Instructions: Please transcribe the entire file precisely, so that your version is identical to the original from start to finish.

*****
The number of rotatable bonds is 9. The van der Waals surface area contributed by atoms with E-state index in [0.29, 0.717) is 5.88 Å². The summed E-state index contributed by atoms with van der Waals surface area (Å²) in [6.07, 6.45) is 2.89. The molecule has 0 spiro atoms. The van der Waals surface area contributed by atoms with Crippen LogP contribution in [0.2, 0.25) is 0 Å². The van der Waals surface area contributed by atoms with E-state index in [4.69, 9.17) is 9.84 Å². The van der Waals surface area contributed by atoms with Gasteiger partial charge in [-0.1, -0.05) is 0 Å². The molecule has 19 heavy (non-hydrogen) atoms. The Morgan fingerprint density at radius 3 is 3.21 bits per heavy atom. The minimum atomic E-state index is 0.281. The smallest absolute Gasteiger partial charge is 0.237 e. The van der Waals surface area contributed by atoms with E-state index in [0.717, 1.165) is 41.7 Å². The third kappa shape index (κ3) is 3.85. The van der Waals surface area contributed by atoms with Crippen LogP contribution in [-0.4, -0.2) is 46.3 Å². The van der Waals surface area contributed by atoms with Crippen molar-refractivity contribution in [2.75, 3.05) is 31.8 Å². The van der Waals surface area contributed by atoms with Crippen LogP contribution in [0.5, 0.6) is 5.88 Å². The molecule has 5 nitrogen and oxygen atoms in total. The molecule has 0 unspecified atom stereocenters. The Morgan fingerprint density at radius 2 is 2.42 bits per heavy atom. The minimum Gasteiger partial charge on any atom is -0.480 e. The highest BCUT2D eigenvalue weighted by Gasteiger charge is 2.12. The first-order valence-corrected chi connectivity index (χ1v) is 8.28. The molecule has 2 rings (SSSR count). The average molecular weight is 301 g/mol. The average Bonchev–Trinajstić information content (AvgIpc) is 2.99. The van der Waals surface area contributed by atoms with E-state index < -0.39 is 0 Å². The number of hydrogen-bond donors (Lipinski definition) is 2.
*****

The number of rotatable bonds is 9. The van der Waals surface area contributed by atoms with E-state index in [0.29, 0.717) is 5.88 Å². The summed E-state index contributed by atoms with van der Waals surface area (Å²) in [6.07, 6.45) is 2.89. The molecule has 0 spiro atoms. The van der Waals surface area contributed by atoms with Crippen LogP contribution in [0.2, 0.25) is 0 Å². The van der Waals surface area contributed by atoms with E-state index in [4.69, 9.17) is 9.84 Å². The van der Waals surface area contributed by atoms with Gasteiger partial charge in [-0.1, -0.05) is 0 Å². The molecule has 19 heavy (non-hydrogen) atoms. The Morgan fingerprint density at radius 3 is 3.21 bits per heavy atom. The minimum atomic E-state index is 0.281. The smallest absolute Gasteiger partial charge is 0.237 e. The van der Waals surface area contributed by atoms with E-state index in [0.717, 1.165) is 41.7 Å². The third kappa shape index (κ3) is 3.85. The van der Waals surface area contributed by atoms with Crippen LogP contribution in [-0.4, -0.2) is 46.3 Å². The van der Waals surface area contributed by atoms with Crippen molar-refractivity contribution in [2.75, 3.05) is 31.8 Å². The van der Waals surface area contributed by atoms with Crippen LogP contribution in [0.5, 0.6) is 5.88 Å². The molecule has 5 nitrogen and oxygen atoms in total. The molecule has 0 unspecified atom stereocenters. The Morgan fingerprint density at radius 2 is 2.42 bits per heavy atom. The minimum Gasteiger partial charge on any atom is -0.480 e. The highest BCUT2D eigenvalue weighted by Gasteiger charge is 2.12. The first-order valence-corrected chi connectivity index (χ1v) is 8.28. The molecule has 2 rings (SSSR count). The average molecular weight is 301 g/mol. The average Bonchev–Trinajstić information content (AvgIpc) is 2.99. The van der Waals surface area contributed by atoms with E-state index < -0.39 is 0 Å². The number of hydrogen-bond donors (Lipinski definition) is 2.